He said: “The CBN cannot over-extend itself into commercial policies and quasi-fiscal operations, nor can we expect the central bank to credibly operate in a normal way when you have fiscal dominance.

“It requires all of them to come together, especially at this point in time. If the fiscal angle is broke and the monetary side has its challenges, you must have all these people sit down so that we can begin to restore confidence. You can’t fool the market for too long.”

While speaking on the battle against FX speculators, Soludo said speculators are much wiser, adding that they (speculators) “know the size of your reserves, they know the size of your short-term liabilities and they know how many bullets you have to fight. So, they will wait for you”.

Nevertheless, he held the view that the medium-term outlook for the Nigerian economy could still be relatively buoyant, adding that the long-term prospect for the country remains very strong provided the fiscal and monetary authorities can get certain fundamentals right.

He reiterated that while the drop in oil prices and decline in output led to shocks in the economy, the policy response in the past two years aggravated the slide, thus precipitating the recession.

“The collateral damage of the past errors would still linger for a while. So when you take 100 steps backwards and you only take 15 forward, everybody applauds, which is progress, even though you are short of where you started.
“But the confidence and credibility will take time to build. So, the effects of the damaged confidence would take quite a while to rebuild.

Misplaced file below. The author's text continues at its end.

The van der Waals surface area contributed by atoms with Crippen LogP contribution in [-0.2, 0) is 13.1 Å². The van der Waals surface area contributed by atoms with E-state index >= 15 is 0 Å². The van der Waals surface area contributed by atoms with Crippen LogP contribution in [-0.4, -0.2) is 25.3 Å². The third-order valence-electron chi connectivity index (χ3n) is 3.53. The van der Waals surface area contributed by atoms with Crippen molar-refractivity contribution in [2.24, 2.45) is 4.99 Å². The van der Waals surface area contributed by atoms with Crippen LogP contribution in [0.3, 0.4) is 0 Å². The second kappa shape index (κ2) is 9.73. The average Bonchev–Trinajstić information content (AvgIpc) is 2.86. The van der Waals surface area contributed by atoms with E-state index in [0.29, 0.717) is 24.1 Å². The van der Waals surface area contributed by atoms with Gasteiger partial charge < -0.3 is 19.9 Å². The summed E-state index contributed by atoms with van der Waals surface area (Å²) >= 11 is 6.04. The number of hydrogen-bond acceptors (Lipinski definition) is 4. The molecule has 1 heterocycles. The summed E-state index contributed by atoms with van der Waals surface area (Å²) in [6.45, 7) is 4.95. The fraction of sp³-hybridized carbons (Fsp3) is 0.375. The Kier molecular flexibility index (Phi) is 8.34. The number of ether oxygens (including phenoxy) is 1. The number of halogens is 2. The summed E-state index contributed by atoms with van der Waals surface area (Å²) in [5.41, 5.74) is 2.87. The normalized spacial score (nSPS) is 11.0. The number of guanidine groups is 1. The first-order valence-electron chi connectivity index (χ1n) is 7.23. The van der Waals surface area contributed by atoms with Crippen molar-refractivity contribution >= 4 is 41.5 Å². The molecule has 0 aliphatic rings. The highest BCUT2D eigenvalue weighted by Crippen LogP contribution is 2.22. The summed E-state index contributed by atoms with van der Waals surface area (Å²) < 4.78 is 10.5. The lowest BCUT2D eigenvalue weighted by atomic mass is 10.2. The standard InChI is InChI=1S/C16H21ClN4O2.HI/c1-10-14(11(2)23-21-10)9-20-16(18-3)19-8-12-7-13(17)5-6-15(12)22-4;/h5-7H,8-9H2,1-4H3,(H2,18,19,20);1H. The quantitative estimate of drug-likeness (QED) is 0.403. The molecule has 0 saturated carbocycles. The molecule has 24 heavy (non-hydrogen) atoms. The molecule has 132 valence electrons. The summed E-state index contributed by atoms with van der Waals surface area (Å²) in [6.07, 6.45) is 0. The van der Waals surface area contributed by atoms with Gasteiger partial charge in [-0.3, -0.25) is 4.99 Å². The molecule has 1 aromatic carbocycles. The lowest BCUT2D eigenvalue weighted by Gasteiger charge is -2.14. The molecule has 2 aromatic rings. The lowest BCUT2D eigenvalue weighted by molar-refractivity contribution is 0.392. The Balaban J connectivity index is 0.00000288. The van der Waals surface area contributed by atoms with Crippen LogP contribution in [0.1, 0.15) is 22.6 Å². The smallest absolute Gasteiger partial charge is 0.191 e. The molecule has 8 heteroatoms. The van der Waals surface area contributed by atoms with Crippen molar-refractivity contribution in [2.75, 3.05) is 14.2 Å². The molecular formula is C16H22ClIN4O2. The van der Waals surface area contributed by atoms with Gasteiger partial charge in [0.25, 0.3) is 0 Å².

“Let me say that on the current regime on FX and monetary policies, my view is that if it continues, the so called recovery would remain tepid and sluggish because of the fiscal dominance, escalating debts and partly because of the exchange rate conundrum.

“The fiscal resources that are earned in dollars are often converted into the local currency at N305 to a dollar, whereas the domestic price level has adjusted closer to the parallel market rate.
“So this fiscal gap would continue. Of course, the government wants to borrow to fill the gap; then it becomes a vicious cycle of escalating debt overhang.

“There is a high probability that the future servicing of that debt would be at a higher FX rate and with some price to be paid. Multiple FX practices would remain if we continue with this regime, domestic prices would continue to overshoot and the real effective exchange rate would remain overvalued, which would be contrary to the advertised goal of diversifying the economy and attaining competitiveness,” he added.

He also urged the CBN to remove the ban on 41 items from accessing FX from the interbank market, saying higher tariffs and trade policies should be used to discourage the importation and consumption of such goods.
In his presentation, the Global Chief Economist at Renaissance Capital, Charles Robertson, expressed optimism that Nigeria’s Ease of Doing Business policy would lead to improvements in the next 12 months.

He advised the government to push for policies that would lead to the industrialisation of the economy, just as he bemoaned the slow efforts at resolving the challenges in the power sector.